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Residential Extension


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Hi all,


Having successfully designed my first house in 3D, I'm now trying to implement BIM into a residential extension project but I am struggling to work out the best way to show the original property and the property with the extension added. Would it be sensible to build the existing model and then duplicate the entire model and add the extension? This seems the easiest way but it doesn’t feel like the correct way? I’m sure it can be done using layers and classes and turning them on/off etc. but I can't see how when it comes to merging the roofs together how to differentiate between old and new?


This link should allow you access the existing model if needed.


Thanks in advance.



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I work in a similar way. I simply duplicate the model within the same file. One set of design layers as an “-extg” suffix and is kept as reference while I work on the “-prop” design layers. 


The only downsides with duplicating the model, wether in the same file or in a seperate file, is that if updated or corrections are required to the extg it needs to be done on both models. For this reason it helps if the extg model is as accurate as possible so there are minimal updates required. 


Im interested to hear about other ways people set up alteration work.

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  • 3 months later...


I've only just ventured into this sub forum!


We use 3 separate files. One for the survey, then copied for planning, then planning copied for working drawings. This is because each file has a distinctly different objective/function. For example much of the working drawing detailing is done in 2d which "clogs up"  the file somewhat. On the rare occasions we have to go back to planning using a working drawing file it's always quite difficult and requires a lot of stripping out e.g !!  The planning file is often heavily rendered (unlike the WD file or the Survey) to make it look good so the focus there is on rendered visuals. As @Boh  says the survey is all about accuracy and making sure any "human errors" do not have latent issues on site a year later with a grumpy builder,  an even grumpier client (and possibly a planning enforcement officer)! so the survey is often a simple - and hopefully accurate - hidden line drawing.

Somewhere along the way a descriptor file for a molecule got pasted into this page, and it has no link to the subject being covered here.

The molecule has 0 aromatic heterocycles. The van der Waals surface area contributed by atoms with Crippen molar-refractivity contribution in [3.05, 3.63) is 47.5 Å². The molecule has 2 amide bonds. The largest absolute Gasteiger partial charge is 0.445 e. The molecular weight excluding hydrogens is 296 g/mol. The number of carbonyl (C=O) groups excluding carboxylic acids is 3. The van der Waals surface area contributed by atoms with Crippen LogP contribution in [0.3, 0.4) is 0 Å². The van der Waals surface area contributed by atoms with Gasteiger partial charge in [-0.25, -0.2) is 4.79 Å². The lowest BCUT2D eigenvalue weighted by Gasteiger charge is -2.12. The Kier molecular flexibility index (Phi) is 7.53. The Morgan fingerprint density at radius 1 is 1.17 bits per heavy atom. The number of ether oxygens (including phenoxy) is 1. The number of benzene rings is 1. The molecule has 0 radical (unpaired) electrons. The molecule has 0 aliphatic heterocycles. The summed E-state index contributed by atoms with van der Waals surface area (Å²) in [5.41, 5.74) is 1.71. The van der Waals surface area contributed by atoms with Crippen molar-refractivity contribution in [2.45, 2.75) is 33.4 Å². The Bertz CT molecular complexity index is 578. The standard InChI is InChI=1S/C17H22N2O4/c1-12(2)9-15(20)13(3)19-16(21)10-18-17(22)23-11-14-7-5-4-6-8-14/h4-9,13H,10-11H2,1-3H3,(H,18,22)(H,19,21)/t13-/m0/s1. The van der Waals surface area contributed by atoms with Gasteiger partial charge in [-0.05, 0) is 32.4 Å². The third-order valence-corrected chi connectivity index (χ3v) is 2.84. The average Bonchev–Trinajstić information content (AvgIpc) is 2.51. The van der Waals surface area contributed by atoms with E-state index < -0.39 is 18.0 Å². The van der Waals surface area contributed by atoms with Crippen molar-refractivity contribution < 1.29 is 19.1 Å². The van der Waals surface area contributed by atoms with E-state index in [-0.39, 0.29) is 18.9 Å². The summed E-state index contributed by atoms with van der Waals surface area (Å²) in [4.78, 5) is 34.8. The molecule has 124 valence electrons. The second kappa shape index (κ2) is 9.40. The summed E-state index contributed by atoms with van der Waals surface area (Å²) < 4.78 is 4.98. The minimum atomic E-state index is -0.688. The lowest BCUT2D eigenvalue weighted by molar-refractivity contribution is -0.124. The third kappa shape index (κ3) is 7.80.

Having 3 files also reduces the file sizes to a manegable level. We find they start to get a bit unstable/glitchy at +80,000 kb  The disadvantage is not being able to copy viewports over file to file (which haven't been copied originally)  but then again each workflow stage often requires new viewports (section cuts) any way.






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